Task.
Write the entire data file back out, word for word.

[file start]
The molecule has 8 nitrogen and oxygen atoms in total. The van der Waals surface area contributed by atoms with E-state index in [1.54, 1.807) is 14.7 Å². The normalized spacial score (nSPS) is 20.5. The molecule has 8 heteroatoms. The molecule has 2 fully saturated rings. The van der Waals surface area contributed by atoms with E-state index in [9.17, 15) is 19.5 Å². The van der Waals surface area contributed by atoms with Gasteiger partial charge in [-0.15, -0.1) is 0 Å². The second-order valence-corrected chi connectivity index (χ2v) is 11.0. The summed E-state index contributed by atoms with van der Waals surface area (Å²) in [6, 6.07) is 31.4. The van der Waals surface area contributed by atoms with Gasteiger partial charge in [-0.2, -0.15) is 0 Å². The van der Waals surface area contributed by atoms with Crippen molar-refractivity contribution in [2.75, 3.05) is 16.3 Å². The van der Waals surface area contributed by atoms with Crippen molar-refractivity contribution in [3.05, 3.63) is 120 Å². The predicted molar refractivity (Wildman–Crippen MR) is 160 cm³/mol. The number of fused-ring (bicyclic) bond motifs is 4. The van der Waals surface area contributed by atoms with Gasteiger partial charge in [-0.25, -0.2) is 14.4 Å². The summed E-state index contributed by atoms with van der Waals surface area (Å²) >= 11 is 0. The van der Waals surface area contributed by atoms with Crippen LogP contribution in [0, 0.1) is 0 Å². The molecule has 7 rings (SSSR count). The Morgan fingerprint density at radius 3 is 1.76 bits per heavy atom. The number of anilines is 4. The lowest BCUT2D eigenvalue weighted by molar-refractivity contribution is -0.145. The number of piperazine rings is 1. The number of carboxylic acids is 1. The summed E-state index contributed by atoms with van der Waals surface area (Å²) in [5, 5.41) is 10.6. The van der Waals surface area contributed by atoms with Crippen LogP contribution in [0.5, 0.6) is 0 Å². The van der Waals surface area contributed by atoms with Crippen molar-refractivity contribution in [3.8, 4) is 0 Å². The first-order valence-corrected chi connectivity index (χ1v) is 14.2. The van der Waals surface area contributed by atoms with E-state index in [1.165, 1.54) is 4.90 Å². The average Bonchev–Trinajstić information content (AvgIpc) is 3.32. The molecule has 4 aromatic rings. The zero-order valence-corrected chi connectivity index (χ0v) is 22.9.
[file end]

The molecule has 8 nitrogen and oxygen atoms in total. The van der Waals surface area contributed by atoms with E-state index in [1.54, 1.807) is 14.7 Å². The normalized spacial score (nSPS) is 20.5. The molecule has 8 heteroatoms. The molecule has 2 fully saturated rings. The van der Waals surface area contributed by atoms with E-state index in [9.17, 15) is 19.5 Å². The van der Waals surface area contributed by atoms with Gasteiger partial charge in [-0.15, -0.1) is 0 Å². The second-order valence-corrected chi connectivity index (χ2v) is 11.0. The summed E-state index contributed by atoms with van der Waals surface area (Å²) in [6, 6.07) is 31.4. The van der Waals surface area contributed by atoms with Gasteiger partial charge in [-0.2, -0.15) is 0 Å². The van der Waals surface area contributed by atoms with Crippen molar-refractivity contribution in [2.75, 3.05) is 16.3 Å². The van der Waals surface area contributed by atoms with Crippen molar-refractivity contribution in [3.05, 3.63) is 120 Å². The predicted molar refractivity (Wildman–Crippen MR) is 160 cm³/mol. The number of fused-ring (bicyclic) bond motifs is 4. The van der Waals surface area contributed by atoms with Gasteiger partial charge in [-0.25, -0.2) is 14.4 Å². The summed E-state index contributed by atoms with van der Waals surface area (Å²) >= 11 is 0. The van der Waals surface area contributed by atoms with Crippen LogP contribution in [0, 0.1) is 0 Å². The molecule has 7 rings (SSSR count). The Morgan fingerprint density at radius 3 is 1.76 bits per heavy atom. The number of anilines is 4. The lowest BCUT2D eigenvalue weighted by molar-refractivity contribution is -0.145. The number of piperazine rings is 1. The number of carboxylic acids is 1. The summed E-state index contributed by atoms with van der Waals surface area (Å²) in [5, 5.41) is 10.6. The van der Waals surface area contributed by atoms with Crippen LogP contribution in [0.5, 0.6) is 0 Å². The van der Waals surface area contributed by atoms with Crippen molar-refractivity contribution in [3.8, 4) is 0 Å². The first-order valence-corrected chi connectivity index (χ1v) is 14.2. The van der Waals surface area contributed by atoms with E-state index in [1.165, 1.54) is 4.90 Å². The average Bonchev–Trinajstić information content (AvgIpc) is 3.32. The molecule has 4 aromatic rings. The zero-order valence-corrected chi connectivity index (χ0v) is 22.9.